THE TRANS-PACIFIC STRATEGIC ECONOMIC PARTNERSHIP
The Trans-Pacific Strategic Economic Partnership [TPP] is a regional free-trade agreement between New Zealand, Singapore, Chile and Brunei Darussalam that entered into force in May 2006.
It is the first trade pact to involve a group of Pacific Rim countries, and is the first multi-party trade agreement to link Oceania, Asia, and Latin America. It was specifically designed to permit other APEC countries to join and to serve as a pathway to broader Asia Pacific-wide trade liberalization and integration.
Broadly defined, the objective of the "Comprehensive Trans-Pacific Strategic Economic Partnership" is to tear down trade barriers among participants within a decade. Under the agreement, tariffs on all trade products are to be eliminated within 12 years, with tariffs on 90 percent of trade in goods among the parties eliminated immediately. Source: New Zealand Ministry of Foreign Affairs and Trade: Trans-Pacific Partnership Booklet.
Strategic importance of Asia-Pacific marketplaces
The Asia-Pacific region is a key driver of global economic growth, representing nearly 60 percent of global GDP and roughly 50 percent of international trade. The average GDP growth rate in the rapidly growing and dynamic countries in this region was 5.3 percent in 2007, compared with the world average of 3.8 percent. Since 1990, Asia-Pacific goods trade has increased by 300 percent, while global investment in the region has increased by over 400 percent.
US participation in TPP
In February 2008, the United States announced that it would enter into negotiations with the TPP on financial services and investment issues only. However, the United States also indicated that it would begin domestic consultations exploring the possibility of full and comprehensive participation in the TPP agreement.
In September 2008, US Trade Representative Susan Schwab (pictured) announced that the United States would be entering into negotiations to join the full TPP. The US decision to join the negotiations could in time be seen as a step toward the stalled initiative within the 21-member Asia-Pacific Economic Cooperation (APEC) forum to forge a Free Trade Agreement of the Asia Pacific.
Referring to the TPP, Schwab stated:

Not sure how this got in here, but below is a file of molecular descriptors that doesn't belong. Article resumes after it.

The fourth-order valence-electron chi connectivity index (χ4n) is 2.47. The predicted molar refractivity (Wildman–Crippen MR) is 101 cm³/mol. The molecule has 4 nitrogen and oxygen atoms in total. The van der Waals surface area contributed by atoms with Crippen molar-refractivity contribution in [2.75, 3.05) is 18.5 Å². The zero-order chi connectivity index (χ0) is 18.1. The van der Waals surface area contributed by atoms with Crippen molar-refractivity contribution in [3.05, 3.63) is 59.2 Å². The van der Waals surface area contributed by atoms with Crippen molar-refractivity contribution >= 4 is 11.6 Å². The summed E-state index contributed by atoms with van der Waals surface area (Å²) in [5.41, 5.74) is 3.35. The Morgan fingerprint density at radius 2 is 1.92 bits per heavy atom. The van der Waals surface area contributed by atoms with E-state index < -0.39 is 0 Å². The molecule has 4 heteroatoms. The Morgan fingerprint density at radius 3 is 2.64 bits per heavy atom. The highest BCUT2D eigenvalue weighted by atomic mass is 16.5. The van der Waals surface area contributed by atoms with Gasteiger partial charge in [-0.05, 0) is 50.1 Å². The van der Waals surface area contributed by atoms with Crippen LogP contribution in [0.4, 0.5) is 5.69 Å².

"This high-standard regional agreement will enhance the competitiveness of the countries that are part of it and help promote and facilitate trade and investment among them, increasing their economic growth and development.
"While the United States is the first additional country to seek to join the four original members of the (agreement), we are confident that other countries in the region will ultimately embrace the benefits of participation," she said.
Press release: United States Trade Representative Statement.
Following the US announcement, Australia, Peru and Vietnam indicated that they will join the negotiations scheduled to begin in March 2009 in Singapore. 74 Fed. Reg. 15, pp 4480-4482, 01/26/09.
Congressman Jim McCrery, Ranking Member, Committee on Ways and Means and Congressman Wally Herger, Ranking Member Committee on Ways and Means, Trade Subcommittee offered the following comments on the announcement that USTR will launch negotiations to join the Trans-Pacific Strategic Economic Partnership:
Congressman McCrery stated, "We applaud Ambassador Schwab for taking this important step to advance the U.S. trade agenda. This negotiation represents an important opportunity to work with other countries in the Asia-Pacific region to open markets to U.S. exports. This agreement can be a launching pad for increased exports not only to Chile, Singapore, New Zealand, and Brunei, but also to other countries who may join the regional economic partnership. The Trans-Pacific region accounts for nearly 60 percent of world GDP and almost half of all global trade. During this time of economic uncertainty, rapidly growing U.S. exports have accounted for the majority of America�s economic growth. The United States should be taking every opportunity to open markets to American-made goods and services to help sustain this growth." Press release: Ways and Means Committee.
US Corporate Support
US Businesses and Trade Associations have voiced strong support for the Trans-Pacific Agreement.
Myron Brilliant, vice-president for Asia at the US Chamber of Commerce wholeheartedly supported the announcement, stated:
"We hope this agreement will boost opportunities for American companies. The Asia-Pacific nations have negotiated over 150 preferential trade agreements between themselves and their trading partners. Unfortunately, most of these don't include the United States. Today we are sending an important message that we will not be missing in action, which is particularly important to our companies in light of the current financial markets."
US Chamber of Commerce
National Association of Manufacturers
National Foreign Trade Council
Emergency Committee for American Trade